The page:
Marie Thon’s Story, Sydney, Australia
Mid November 2013, I completed my Higher School Certificate (HSC). On the 10/12/13, I was suffering bad headaches, vomiting, photophobia and neck stiffness. I was admitted into Emergency room at Liverpool Hospital in Sydney. White cell count on CSF showed a mononuclear cell infiltrate. EEG showed slowing of activity consistent with encephalitis/meningitis. Initial testing for NMDA receptor antibody was negative. MRI brain was normal. Initially thought to be viral meningitis, so treated with acyclovir. By this time, family and friends were in great shock and sadness but were there for me as a great source of support. Their prayers and visits kept me positive and strong through my stay in hospital. Sadly, I turned 18 and celebrated my 18th birthday on the 12/12/13 in the Children’s ward where I blew out a chocolate cake that the nurses were kind enough to purchase for me on that day, this was blown out during lunch with a few nurses and my family. I was later discharged a few days after on 16/12/13 followed by readmission 17/12/13 with seizures. Repeat testing for NMDA receptor antibody on CSF revealed positive result, and hence, diagnosis. I was discharged from ICU on 13/02/14 and was admitted to the Brain Injury Unit.
Initial management was conducted for primary malignancy with CT scan and PET scan but both negative. Was initially on sodium valproate but seizures were ongoing so keppra was added. Rituximab commenced on 13/1/14. On the 15/1/14 I had an operation/procedure which was undertaken called a Tracheostomy. Lamotrigine added 23/1/14. Mycophenolate commenced 7/2/14. I was starting to experience behavioural issues on the ward and was treated with olanzapine and 20mg temazepam because I tended to get agitated at night. Bactrim was commenced. I suffered a URTI viral infection on 25/2/14. On 3/3/14, modified barium – which meant dysphagia soft diet and middy thin fluids were taken as food intakes. By this time, 1:1 special nursing required. Second MRI scan was still normal. I had no previous or past medical history of being this sick prior to this brain injury. Brief social and family history:
- Single storey house with parents and brother in year 10 and younger sister in year 9.
- Was to start business/law studies at UTS 2014.
- Completed Year 12 at Mary Mackillop College.
- Was driving
- Was working as a casual part time employee at TOYS ‘R’ US at Westfields Liverpool.
- Both parents work – Mum part time and dad full time.
I was transferred to the BIRU Liverpool Hospital on 25/3/14 for further management and rehabilitation. On examination, cranial nerve examination was normal, and power was 4/5 bilateral upper and lower limbs. Neurological examination was otherwise unremarkable. I was not orientated to date, day, but was orientated to month, year and place (Liverpool Hospital). I was not topographically oriented. I could not perform simple calculations. I could remember 1 out of 3 objects. I was inconsistent with 1 and 2 stage commands, I had poor auditory comprehension, limited verbal output and was moderately dysarthric. Skin integrity was good. I could mobilise independently indoors without aids. I required prompts in showering but could toilet independently. I was on mildly thickened fluids and soft diet. I was emotionally liable and would often behave in a childlike manner. Episodes of agitation and aggression were especially related to denied requests for food.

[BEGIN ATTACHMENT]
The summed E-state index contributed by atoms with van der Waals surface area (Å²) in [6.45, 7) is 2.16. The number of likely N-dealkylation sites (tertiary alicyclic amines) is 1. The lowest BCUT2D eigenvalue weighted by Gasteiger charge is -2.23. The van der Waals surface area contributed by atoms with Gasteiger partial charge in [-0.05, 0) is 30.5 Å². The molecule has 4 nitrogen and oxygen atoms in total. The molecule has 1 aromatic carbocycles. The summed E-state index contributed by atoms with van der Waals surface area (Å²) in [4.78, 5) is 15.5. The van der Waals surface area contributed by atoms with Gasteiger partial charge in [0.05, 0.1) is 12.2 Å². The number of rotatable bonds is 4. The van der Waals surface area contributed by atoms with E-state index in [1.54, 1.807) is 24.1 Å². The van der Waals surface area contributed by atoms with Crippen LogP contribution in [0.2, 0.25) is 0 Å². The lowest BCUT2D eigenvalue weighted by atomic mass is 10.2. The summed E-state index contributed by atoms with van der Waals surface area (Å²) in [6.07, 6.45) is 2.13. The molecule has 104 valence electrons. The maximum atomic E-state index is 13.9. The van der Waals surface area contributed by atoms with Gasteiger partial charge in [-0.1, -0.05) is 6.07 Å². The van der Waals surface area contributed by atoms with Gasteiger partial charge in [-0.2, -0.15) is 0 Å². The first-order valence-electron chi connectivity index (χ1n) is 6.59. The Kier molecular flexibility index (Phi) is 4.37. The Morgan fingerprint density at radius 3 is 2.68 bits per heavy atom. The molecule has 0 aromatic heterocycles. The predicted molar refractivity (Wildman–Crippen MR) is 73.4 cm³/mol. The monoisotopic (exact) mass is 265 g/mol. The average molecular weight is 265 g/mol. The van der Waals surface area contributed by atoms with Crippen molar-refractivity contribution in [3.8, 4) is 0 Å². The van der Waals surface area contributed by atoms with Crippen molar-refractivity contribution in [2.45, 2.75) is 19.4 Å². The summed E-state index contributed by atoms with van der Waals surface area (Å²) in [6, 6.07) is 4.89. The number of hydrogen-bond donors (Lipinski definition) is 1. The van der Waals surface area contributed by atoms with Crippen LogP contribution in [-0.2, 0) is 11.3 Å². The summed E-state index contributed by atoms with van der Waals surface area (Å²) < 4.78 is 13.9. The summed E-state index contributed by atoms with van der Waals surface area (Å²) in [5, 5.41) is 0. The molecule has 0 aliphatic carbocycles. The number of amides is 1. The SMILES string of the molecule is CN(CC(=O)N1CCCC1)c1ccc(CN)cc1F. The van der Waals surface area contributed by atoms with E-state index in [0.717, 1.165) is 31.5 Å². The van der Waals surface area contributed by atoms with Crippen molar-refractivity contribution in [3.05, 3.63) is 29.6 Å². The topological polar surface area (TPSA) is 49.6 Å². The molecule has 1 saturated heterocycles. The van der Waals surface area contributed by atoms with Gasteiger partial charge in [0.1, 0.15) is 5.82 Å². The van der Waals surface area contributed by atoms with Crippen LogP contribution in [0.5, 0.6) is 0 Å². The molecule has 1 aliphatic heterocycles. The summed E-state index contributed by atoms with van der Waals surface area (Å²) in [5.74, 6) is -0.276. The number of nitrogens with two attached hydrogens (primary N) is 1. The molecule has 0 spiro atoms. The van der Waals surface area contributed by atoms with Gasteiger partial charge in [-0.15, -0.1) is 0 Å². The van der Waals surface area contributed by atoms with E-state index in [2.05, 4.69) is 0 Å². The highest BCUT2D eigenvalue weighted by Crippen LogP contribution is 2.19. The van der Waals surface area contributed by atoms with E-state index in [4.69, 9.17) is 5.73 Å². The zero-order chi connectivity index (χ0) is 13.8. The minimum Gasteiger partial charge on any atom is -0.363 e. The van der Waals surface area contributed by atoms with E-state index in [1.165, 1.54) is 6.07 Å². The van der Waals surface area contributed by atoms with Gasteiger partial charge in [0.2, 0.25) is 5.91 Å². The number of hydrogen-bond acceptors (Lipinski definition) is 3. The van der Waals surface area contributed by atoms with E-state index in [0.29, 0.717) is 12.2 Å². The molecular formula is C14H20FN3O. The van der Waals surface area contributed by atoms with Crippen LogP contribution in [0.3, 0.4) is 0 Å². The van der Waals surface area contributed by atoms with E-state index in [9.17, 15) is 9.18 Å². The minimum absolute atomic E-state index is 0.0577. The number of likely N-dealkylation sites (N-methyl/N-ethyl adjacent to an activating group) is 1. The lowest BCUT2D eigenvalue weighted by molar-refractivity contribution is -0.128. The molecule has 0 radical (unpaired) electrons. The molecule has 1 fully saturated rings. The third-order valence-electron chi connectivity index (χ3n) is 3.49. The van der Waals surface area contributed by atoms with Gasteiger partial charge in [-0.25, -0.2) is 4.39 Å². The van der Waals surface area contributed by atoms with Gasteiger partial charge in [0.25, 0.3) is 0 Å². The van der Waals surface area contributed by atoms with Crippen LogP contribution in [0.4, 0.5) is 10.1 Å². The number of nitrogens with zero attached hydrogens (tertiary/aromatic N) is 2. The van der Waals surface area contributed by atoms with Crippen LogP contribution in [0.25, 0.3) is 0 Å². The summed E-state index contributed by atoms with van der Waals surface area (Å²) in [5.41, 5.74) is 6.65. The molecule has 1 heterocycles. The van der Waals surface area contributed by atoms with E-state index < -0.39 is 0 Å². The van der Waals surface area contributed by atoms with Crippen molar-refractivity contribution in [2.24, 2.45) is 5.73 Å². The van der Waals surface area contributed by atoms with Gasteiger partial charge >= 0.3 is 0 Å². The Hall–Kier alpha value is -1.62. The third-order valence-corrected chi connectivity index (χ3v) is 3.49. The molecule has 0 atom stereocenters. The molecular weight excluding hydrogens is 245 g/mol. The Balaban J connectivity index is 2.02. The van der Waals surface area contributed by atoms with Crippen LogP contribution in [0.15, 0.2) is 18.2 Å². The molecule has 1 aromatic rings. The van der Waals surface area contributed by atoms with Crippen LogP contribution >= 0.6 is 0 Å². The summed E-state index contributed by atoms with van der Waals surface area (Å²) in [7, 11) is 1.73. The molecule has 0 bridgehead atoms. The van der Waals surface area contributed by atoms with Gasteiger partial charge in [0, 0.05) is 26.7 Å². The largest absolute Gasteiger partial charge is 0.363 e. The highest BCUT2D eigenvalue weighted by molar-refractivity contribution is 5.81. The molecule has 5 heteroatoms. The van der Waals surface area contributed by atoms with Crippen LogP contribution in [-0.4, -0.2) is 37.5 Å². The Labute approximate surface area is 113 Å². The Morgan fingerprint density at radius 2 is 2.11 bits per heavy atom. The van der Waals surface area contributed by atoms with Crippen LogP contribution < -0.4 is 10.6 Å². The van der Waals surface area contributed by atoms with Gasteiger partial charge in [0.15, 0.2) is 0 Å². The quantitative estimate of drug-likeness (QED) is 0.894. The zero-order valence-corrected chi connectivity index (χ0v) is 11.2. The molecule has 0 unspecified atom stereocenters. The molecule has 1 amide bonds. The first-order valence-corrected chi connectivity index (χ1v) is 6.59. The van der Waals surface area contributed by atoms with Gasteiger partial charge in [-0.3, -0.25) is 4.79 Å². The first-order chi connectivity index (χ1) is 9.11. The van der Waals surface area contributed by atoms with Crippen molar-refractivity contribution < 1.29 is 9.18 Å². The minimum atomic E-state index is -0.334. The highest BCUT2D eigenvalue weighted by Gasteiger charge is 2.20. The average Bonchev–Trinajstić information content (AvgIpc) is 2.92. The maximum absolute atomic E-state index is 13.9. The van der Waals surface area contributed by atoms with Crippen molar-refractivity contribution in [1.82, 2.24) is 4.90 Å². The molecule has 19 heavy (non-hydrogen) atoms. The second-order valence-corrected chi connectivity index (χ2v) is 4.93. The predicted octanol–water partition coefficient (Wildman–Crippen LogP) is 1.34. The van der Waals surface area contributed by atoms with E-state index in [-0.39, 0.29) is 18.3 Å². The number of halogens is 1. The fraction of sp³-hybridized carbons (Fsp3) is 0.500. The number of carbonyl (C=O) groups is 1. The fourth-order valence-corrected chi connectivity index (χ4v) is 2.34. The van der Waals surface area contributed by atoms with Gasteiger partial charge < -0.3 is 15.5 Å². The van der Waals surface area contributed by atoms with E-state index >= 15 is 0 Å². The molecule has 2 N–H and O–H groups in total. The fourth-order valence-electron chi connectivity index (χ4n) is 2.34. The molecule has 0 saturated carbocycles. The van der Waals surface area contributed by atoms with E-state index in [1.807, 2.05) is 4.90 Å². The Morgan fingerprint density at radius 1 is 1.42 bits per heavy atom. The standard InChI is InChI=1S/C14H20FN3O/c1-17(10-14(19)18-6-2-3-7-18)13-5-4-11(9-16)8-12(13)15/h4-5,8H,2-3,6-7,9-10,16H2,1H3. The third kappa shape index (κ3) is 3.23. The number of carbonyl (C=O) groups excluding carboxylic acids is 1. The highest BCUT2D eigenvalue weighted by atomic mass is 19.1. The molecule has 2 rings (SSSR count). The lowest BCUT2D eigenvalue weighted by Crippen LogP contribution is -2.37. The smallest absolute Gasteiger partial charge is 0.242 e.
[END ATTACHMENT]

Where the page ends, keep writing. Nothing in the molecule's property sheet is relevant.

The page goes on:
Therapy undertaken during this difficult time was physiotherapy and occupational therapy. I see my speech pathologist Karen, psychologist Dianne on Mondays as an outpatient, after being discharged on the 4/6/14. It’s been 2 months since I’ve been an outpatient and after visits with my neurologist, Dr. Alan McDougall, he says I’m 90% on my road to 100% recovery, which is a good sign. My Immunologist, Dr Catherine Toong, has reduced my medication such as Bactrim, Keppra as well as steroids. Recently, “Understanding your Brain” group has been run by Amanda and only I, Chris and Michael sit this meeting every Monday morning at 10:30-12pm now and every second Friday table tennis and art group is held which I do attend every time it’s held. So far, I’ve lost half of the weight I’ve gained during my time in hospital. I blame the medication and my Dad for my weight gain. However, it’s all coming off, with my daily gym sessions. Although I’m not the happiest girl on earth, I am a lucky girl to have who I have in my life and to be where I am today, so I thank God and the people who’s been there for me all this time. I love everyone who’s been with me throughout my journey dearly and my message for those out there going through something like me or might face this problem in the future, is to never give up on hope. Stay positive, believe in yourself, pray to God, appreciate those that support you through thick and thin and fight for yourself and what you believe in. Nobody’s perfect, everyone has a story, and this was mine.